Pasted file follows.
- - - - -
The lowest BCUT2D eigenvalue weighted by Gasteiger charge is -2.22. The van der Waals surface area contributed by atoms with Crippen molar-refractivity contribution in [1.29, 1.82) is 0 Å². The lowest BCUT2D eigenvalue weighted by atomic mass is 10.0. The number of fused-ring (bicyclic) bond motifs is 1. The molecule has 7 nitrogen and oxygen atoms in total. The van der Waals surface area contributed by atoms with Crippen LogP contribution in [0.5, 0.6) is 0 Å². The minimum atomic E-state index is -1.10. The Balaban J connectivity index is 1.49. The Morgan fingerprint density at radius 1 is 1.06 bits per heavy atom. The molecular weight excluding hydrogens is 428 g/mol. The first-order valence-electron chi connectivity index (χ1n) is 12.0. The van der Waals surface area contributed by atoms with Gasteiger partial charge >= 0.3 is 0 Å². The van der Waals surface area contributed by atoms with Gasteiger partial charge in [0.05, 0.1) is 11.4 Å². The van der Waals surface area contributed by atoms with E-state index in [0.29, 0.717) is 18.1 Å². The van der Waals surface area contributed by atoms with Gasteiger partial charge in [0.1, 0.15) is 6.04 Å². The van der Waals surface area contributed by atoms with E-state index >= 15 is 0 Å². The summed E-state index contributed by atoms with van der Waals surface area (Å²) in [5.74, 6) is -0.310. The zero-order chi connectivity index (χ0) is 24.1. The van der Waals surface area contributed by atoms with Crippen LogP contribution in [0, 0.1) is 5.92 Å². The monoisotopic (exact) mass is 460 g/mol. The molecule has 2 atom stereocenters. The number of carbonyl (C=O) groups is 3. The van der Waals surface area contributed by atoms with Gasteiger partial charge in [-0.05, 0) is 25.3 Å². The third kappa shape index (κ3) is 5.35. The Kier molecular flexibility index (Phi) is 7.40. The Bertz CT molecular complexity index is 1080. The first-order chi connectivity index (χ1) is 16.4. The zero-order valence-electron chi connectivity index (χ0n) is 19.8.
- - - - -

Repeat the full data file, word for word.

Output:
The lowest BCUT2D eigenvalue weighted by Gasteiger charge is -2.22. The van der Waals surface area contributed by atoms with Crippen molar-refractivity contribution in [1.29, 1.82) is 0 Å². The lowest BCUT2D eigenvalue weighted by atomic mass is 10.0. The number of fused-ring (bicyclic) bond motifs is 1. The molecule has 7 nitrogen and oxygen atoms in total. The van der Waals surface area contributed by atoms with Crippen LogP contribution in [0.5, 0.6) is 0 Å². The minimum atomic E-state index is -1.10. The Balaban J connectivity index is 1.49. The Morgan fingerprint density at radius 1 is 1.06 bits per heavy atom. The molecular weight excluding hydrogens is 428 g/mol. The first-order valence-electron chi connectivity index (χ1n) is 12.0. The van der Waals surface area contributed by atoms with Gasteiger partial charge >= 0.3 is 0 Å². The van der Waals surface area contributed by atoms with Gasteiger partial charge in [0.05, 0.1) is 11.4 Å². The van der Waals surface area contributed by atoms with E-state index in [0.29, 0.717) is 18.1 Å². The van der Waals surface area contributed by atoms with Gasteiger partial charge in [0.1, 0.15) is 6.04 Å². The van der Waals surface area contributed by atoms with E-state index >= 15 is 0 Å². The summed E-state index contributed by atoms with van der Waals surface area (Å²) in [5.74, 6) is -0.310. The zero-order chi connectivity index (χ0) is 24.1. The van der Waals surface area contributed by atoms with Crippen LogP contribution in [0, 0.1) is 5.92 Å². The monoisotopic (exact) mass is 460 g/mol. The molecule has 2 atom stereocenters. The number of carbonyl (C=O) groups is 3. The van der Waals surface area contributed by atoms with Gasteiger partial charge in [-0.05, 0) is 25.3 Å². The third kappa shape index (κ3) is 5.35. The Kier molecular flexibility index (Phi) is 7.40. The Bertz CT molecular complexity index is 1080. The first-order chi connectivity index (χ1) is 16.4. The zero-order valence-electron chi connectivity index (χ0n) is 19.8.